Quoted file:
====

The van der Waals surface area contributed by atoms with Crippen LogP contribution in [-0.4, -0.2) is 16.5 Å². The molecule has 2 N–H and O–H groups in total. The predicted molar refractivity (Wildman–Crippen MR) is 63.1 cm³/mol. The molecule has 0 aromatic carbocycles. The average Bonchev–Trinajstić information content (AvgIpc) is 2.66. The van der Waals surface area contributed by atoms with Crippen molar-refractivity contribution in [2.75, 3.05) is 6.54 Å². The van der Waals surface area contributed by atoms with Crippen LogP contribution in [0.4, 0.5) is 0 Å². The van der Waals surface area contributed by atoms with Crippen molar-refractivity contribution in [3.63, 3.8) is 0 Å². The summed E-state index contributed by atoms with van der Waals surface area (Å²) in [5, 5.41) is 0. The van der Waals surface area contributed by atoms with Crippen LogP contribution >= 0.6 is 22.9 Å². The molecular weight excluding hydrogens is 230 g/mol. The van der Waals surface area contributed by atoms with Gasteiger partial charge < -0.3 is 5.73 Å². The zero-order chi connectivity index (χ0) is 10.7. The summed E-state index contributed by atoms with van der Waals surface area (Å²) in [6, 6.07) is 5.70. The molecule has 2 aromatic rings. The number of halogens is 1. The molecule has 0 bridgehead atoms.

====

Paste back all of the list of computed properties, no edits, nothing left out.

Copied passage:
The van der Waals surface area contributed by atoms with Crippen LogP contribution in [-0.4, -0.2) is 16.5 Å². The molecule has 2 N–H and O–H groups in total. The predicted molar refractivity (Wildman–Crippen MR) is 63.1 cm³/mol. The molecule has 0 aromatic carbocycles. The average Bonchev–Trinajstić information content (AvgIpc) is 2.66. The van der Waals surface area contributed by atoms with Crippen molar-refractivity contribution in [2.75, 3.05) is 6.54 Å². The van der Waals surface area contributed by atoms with Crippen LogP contribution in [0.4, 0.5) is 0 Å². The van der Waals surface area contributed by atoms with Crippen molar-refractivity contribution in [3.63, 3.8) is 0 Å². The summed E-state index contributed by atoms with van der Waals surface area (Å²) in [5, 5.41) is 0. The van der Waals surface area contributed by atoms with Crippen LogP contribution >= 0.6 is 22.9 Å². The molecular weight excluding hydrogens is 230 g/mol. The van der Waals surface area contributed by atoms with Gasteiger partial charge < -0.3 is 5.73 Å². The zero-order chi connectivity index (χ0) is 10.7. The summed E-state index contributed by atoms with van der Waals surface area (Å²) in [6, 6.07) is 5.70. The molecule has 2 aromatic rings. The number of halogens is 1. The molecule has 0 bridgehead atoms.